Finding Latitude / Longitude with Bing

I was recently commissioned to develop a series of upgrades to an admin system. An aspect of those upgrades included providing a mechanism for the user to obtain latitude and longitude values for any given UK address.

"Piece of cake," I thought. That was until I was told that instead of using my current favourite maps API in the form of Google Maps, I had to use Bing / Multimap instead.

Having never played around with the Bing API before, I delved into the documentation and examples. Whilst not being as easily accessible or thorough as the Google Maps documentation, I was able to produce a script that does exactly what the specification required: return latitude / longitude values for any given UK address.


In order to use the Bing Maps API, I had to request an API key from them. This is a relatively simple process and they even have a dedicated website for it in the form of the Bing Maps Portal. In addition to HTML, PHP and Javascript, I also used the jQuery library.


First, I built a form whereby the user could input address details. The documentation stated that you can break down these details into constituent parts, namely: addressLine, locality, adminDistrict, postalCode and countryRegion.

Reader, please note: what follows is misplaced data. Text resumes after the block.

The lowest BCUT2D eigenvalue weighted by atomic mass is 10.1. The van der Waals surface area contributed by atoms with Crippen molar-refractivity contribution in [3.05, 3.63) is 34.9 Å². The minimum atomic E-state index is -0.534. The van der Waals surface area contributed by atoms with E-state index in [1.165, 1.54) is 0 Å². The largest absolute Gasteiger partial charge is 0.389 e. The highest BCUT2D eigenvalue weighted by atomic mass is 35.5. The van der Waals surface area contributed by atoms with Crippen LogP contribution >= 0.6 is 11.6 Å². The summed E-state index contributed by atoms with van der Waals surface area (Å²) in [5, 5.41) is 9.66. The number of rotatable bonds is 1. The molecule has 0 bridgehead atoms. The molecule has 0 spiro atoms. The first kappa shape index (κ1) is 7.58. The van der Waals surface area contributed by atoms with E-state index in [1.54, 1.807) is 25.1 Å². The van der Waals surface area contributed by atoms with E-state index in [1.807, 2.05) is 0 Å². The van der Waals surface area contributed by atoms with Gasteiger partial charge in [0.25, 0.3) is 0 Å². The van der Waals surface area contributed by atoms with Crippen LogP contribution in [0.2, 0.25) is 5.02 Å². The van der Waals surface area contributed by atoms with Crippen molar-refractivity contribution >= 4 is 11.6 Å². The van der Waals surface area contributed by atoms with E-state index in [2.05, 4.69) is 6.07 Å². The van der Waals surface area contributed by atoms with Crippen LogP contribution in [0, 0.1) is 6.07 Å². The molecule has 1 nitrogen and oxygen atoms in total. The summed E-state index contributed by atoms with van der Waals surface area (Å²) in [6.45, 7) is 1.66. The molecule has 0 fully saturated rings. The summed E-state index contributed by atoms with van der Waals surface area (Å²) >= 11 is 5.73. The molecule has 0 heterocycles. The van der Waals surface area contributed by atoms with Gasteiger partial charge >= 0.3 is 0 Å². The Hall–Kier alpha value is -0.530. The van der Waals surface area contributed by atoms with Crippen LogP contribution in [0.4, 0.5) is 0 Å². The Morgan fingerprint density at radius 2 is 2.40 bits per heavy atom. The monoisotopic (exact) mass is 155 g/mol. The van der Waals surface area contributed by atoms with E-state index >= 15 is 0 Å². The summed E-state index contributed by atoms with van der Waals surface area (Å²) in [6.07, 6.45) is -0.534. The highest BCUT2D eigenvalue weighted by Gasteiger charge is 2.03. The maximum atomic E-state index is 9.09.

In addition to the form, I also required two containing divs to be present to display the generated results from my query to the API.

I also added some styles to my page to prevent certain aspects of the produced map from displaying, such as the copyright notices, scale bar, compass and map type selectors.


The javascript loops over the form elements and builds a URL string to send to the API server. The returned information is stored in the header of the page and then parsed by the GeocodeCallback function.

Initially, as there are no elements present in the form, a blank map of the UK is produced. To actually generate the map takes only a couple of lines of code. One to instantiate the Maps class, one to pass your API key, and one to centre the map over a particular area.

Once the form has been submitted and JSON returned, the javascript then iterates over the result pulling out all possible matches along with latitude and longitude values. Markers are also generated and laid over the map.

Conclusion and Demo

In my opinion, Bing maps are nowhere close to replacing Google Maps as my API of choice. However, playing around with the API has opened my eyes to an alternative, which does seem to be fairly easy to use and implement.

Click here to access the repository on BitBucket